I haven’t much worked on the big watercolor in the past couple of days, because as I mentioned before, I am working on the COLA grant application. The COLA is just a faster way to describe the City of Los Angeles Individual Artist Fellowship. I’ve actually been working on a couple of grants. But I did do what I said I would with that area in the foreground. I went crazy overkill with making all kinds of squiggly lines. I like how it turned out because it makes no kind of friggin’ sense.
It is true that I apply for a lot of grants, but there are not that many grants for all artists to apply to. It’s a shame really. For instance, I applied for the Pollock-Kranser Fellowship many, many times before it happened for me, (like seven years or something crazy like that). With that one, You can only try once a year – or at least at one point they implemented that rule. I was even about to give up! Good thing I didn’t. That fellowship, while very competitive, is a need-based grant. However, not all artists are financially hurting (believe it or not).
The Guggenheim is not a need-based grant, but that is just as difficult to win. Maybe even more so. I think it’s a lot more heavily rooted in academia, but at least you can apply for it. Then there are many grants that you can’t even apply for. You have to be invited to apply. Someone else has to nominate you. You might as well wait for Hell to freeze over. But it can happen. Just keep your name relevant and your work out there and don’t give up hope. It’s happened for me twice.
There’s also the California Community Foundation Fellowship for Visual Artists, which comes out in the spring. There are grants for both emerging artists and mid career artists. Pretty cool. But like all the grants, they’re competitive, and this one seems to lean heavily towards artists that give back to the art community in some way. It’s helpful anyway.
When you apply for these grants, it’s a good idea to always take a look at the organization’s mission statement as well as carefully reading their guidelines. And you should always submit your images and documentation exactly the way they ask for it.
So now, I want to mention a brand new grant that has just been introduced for Los Angeles artists called the Davyd Whaley Mid Career Artist Grant through the Davyd Whaley Foundation. The application is going to become available in just a couple of weeks on their very new website. It is not a need-based grant at all. It’s for artists that have dedicated themselves to their work, but perhaps haven’t had that full-on recognition that they’ve deserved. Is that you? It is a $10,000 award and I’m sure you can use that no matter what financial situation you’re in. And I understand that the foundation will only become more recognized and these awards will most likely get increased over the years. For now, they are offering two grants though: a mid-career artist’s grant and a teaching grant. The teaching grant will be available in January. Go to their site and read more about it.
If you go to the Davyd Whaley website (his personal site), you can view a short film about Davyd and see what sort of person he was, and what his bold and vibrant art stood for. It is a very moving film that I highly recommend watching, whether you are looking to apply for a grant or not – just so you can get to know this young artist and what a sweet person he was. He was an asset to the community and could have continued to be. It made me cry that he was no longer with us. His life was cut way too short. For me, I feel that one of the greatest things about art in general is honesty and authenticity. I believe Davyd was a truly authentic creative person. You’ll see what I mean when you watch the movie.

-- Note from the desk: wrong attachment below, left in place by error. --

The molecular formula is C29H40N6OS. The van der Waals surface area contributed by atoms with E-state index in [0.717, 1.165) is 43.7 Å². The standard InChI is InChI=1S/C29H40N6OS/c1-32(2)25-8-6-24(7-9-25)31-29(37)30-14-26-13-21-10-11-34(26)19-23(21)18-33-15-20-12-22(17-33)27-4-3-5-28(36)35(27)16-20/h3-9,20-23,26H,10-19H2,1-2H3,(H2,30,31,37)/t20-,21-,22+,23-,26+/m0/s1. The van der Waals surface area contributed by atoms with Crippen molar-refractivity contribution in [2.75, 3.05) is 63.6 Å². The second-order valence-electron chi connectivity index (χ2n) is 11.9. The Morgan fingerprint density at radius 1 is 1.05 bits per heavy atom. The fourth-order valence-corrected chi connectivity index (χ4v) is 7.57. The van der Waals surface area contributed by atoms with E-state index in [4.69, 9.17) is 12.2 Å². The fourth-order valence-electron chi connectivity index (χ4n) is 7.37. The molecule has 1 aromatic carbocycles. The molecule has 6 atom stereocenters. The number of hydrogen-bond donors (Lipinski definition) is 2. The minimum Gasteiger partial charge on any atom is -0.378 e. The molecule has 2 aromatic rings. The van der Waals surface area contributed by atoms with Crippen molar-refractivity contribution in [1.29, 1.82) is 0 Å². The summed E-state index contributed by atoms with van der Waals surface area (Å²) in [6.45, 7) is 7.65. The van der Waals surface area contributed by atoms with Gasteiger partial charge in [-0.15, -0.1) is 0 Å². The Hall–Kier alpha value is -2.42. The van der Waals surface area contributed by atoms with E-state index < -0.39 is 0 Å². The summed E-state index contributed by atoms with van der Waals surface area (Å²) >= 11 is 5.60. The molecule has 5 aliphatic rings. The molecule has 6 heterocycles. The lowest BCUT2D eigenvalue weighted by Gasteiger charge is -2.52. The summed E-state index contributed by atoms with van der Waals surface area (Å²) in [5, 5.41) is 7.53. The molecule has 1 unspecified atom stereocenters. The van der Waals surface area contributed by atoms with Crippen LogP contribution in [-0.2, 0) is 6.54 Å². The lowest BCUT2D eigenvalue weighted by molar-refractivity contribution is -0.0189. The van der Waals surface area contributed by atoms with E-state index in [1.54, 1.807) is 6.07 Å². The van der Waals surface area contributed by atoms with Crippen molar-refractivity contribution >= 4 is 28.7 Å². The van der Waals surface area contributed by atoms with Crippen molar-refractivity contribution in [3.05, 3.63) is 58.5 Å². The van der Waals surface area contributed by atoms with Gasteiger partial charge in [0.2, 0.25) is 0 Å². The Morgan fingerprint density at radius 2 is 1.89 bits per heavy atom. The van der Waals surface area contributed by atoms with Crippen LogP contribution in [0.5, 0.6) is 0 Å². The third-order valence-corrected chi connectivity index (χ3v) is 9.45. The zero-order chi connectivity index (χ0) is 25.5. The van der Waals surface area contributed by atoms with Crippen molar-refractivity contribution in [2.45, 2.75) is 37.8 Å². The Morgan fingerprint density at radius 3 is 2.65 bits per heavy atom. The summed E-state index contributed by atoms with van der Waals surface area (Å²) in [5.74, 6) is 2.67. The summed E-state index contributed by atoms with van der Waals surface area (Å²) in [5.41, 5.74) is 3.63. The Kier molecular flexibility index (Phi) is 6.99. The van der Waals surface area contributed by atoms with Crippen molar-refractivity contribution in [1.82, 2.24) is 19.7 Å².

As for the COLA, I mentioned before that their application is now online for the first time ever (which is great), and then I complained about how you still have to print out the application and send it in. But I found out yesterday from Cultural Affairs that this is really not a big deal. It can be printed out in black and white, double sided, and it’s just one copy (not eight, like in previous years!) because it’s just for their files. Easy-peasy. So I take back my complaints. Sorry Cultural Affairs. Please forgive me.
And I wonder if this is actually “grant season?” Because the Gottlieb Foundation grant is also available and due soon. I applied for it for the first time ever last year, even though it seemed ever-so- slightly premature for me. You have to demonstrate that you have been working as an artist for 20+ years, which I can, but since I am only 48, I am younger than their average awardee. I’m sure most of their winners took the art school route. They didn’t panhandle their wares on the streets of LA since they were 16. I was about 16 or 17 when I got very serious about my work. I sold my first painting when I was 16. It’s a little difficult to explain my life story in a short narrative. I’m not sure if I am going to apply again this year. I may wait until I’m 50 so my chances are more “normal.” They might not think I have “paid my dues” yet. But what do I know??? For all I know, I came close to winning last year. You just never know with these things.
Along with the COLA, I just applied for a smaller grant from Asylum-Arts, which is a foundation that creates a community for Jewish creatives. The grants are limited to their retreat alumni and each funding opportunity usually has some kind of theme or perimeters to it, which I didn’t realize I fit into until I started assessing and writing up my project. It then very quickly became apparent that I’d be a good candidate. So we’ll see if that pans out. A lot of luck is involved in these things you know.